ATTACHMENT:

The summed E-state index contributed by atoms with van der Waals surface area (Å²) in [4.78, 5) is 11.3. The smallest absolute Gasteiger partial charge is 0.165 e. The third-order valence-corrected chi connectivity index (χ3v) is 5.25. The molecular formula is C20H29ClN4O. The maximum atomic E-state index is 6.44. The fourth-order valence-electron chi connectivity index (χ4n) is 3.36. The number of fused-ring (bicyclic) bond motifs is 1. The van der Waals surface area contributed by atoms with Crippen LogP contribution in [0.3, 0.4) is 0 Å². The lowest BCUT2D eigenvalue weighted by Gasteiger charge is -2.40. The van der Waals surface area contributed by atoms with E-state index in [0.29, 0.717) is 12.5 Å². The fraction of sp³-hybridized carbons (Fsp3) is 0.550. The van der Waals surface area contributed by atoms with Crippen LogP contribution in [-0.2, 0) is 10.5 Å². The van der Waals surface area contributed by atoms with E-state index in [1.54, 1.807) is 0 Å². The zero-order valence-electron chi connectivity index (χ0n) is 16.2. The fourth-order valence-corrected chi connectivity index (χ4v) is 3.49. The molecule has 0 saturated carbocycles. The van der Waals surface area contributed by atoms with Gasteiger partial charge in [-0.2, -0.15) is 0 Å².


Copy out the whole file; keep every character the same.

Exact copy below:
The summed E-state index contributed by atoms with van der Waals surface area (Å²) in [4.78, 5) is 11.3. The smallest absolute Gasteiger partial charge is 0.165 e. The third-order valence-corrected chi connectivity index (χ3v) is 5.25. The molecular formula is C20H29ClN4O. The maximum atomic E-state index is 6.44. The fourth-order valence-electron chi connectivity index (χ4n) is 3.36. The number of fused-ring (bicyclic) bond motifs is 1. The van der Waals surface area contributed by atoms with Crippen LogP contribution in [0.3, 0.4) is 0 Å². The lowest BCUT2D eigenvalue weighted by Gasteiger charge is -2.40. The van der Waals surface area contributed by atoms with E-state index in [0.29, 0.717) is 12.5 Å². The fraction of sp³-hybridized carbons (Fsp3) is 0.550. The van der Waals surface area contributed by atoms with Crippen LogP contribution in [-0.2, 0) is 10.5 Å². The van der Waals surface area contributed by atoms with E-state index in [1.54, 1.807) is 0 Å². The zero-order valence-electron chi connectivity index (χ0n) is 16.2. The fourth-order valence-corrected chi connectivity index (χ4v) is 3.49. The molecule has 0 saturated carbocycles. The van der Waals surface area contributed by atoms with Gasteiger partial charge in [-0.2, -0.15) is 0 Å².